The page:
1) 1492 -- This is a song about losing yourself in the party scene. It's about the meaninglessness of casual (if not anonymous) sex with Italian models and careening through the underbelly of night life like a drunken Arthur Rimbaud. And it's about all the "people who impersonate our friends" you meet along the way. You can download this as part of a "digital 45" from their site, so I won't bother describing it for you. 7/10.
2) Hanging Tree -- This is one of the best songs on the CD. It's basically about not being able to connect with anyone: "You open windows, and you wait for someone warm to come inside, and then you freeze to death alone." This is really a guitar-driven tour de force. 9/10
3) Los Angeles -- On this one, Counting Crows basically channel the Rolling Stones. Here, Adam gets a little self-indulgent, with lyrics like,
If you see that movie star and me If you should see my picture in a magazine Or if you fall asleep while you're watching TV Well, honey, I'm just trying to make some sense Out of me.
It sounds like a song designed to say, "Hey, I'm just trying to enjoy myself here. Cut me some slack." Like I said, a little self indulgent. 6/10
4) Sundays -- This one was a surprise. After 3 hard-driving songs, this one is more laid back. It's got nice music, but I don't really understand it, other than he's expressing a lack of faith. 6/10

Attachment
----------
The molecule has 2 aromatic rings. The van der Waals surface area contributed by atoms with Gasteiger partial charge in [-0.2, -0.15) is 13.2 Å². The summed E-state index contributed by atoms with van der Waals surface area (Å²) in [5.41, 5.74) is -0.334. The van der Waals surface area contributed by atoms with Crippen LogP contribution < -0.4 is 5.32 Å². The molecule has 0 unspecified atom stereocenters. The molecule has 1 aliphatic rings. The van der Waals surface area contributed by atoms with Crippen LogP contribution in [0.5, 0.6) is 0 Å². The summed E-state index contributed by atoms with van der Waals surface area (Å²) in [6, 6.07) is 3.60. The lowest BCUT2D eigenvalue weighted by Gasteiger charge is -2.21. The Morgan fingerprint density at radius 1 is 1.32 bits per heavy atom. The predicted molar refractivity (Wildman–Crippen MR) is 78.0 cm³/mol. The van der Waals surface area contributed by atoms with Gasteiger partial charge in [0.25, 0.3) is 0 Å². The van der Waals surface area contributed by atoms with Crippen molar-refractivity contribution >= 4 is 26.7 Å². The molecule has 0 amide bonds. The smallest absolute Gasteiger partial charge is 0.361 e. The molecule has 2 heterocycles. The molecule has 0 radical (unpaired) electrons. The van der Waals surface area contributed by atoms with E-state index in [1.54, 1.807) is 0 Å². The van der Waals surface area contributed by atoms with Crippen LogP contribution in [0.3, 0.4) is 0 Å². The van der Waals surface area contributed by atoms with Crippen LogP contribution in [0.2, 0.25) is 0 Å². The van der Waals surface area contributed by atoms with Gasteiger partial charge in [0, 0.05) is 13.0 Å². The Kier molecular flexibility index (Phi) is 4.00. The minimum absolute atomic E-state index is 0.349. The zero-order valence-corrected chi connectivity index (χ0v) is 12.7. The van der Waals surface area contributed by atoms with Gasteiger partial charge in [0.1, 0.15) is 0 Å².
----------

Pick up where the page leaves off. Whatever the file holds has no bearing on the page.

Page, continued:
5) Insignificant -- Here, it's all about a search for meaning. The protagonist (this time not explicitly Adam) stands on the ledge of a building, looking out over the crowd, believing he can fly -- *needing* to believe he can fly, to find some significance in his life. It's really a different way of expressing "Mr. Jones": He wants to be seen, to be noticed, and to mean something in the world. He also wants to be special, without feeling "different" because he's in some celebrity bubble. Great music, decent concept. 8/10
6) Cowboys -- Here, the protagonist is so desperate to be feel something, to mean something in the world, that he becomes a serial killer. The climax of the song is, "Oh, I will MAKE you look at me!". If it wasn't over 5 minutes long, this would be the perfect single. It's hard driving, wonderful, twisted lyrics (the protagonist is a paranoid schizophrenic), and every part of the music builds to the devastating, crumbling climax. 9/10
7) Washington Square -- This is a song about picking yourself up and getting yourself together to go out and live your life again. Quiet, introspective music, and Adam is at his pensive best here. 9/10.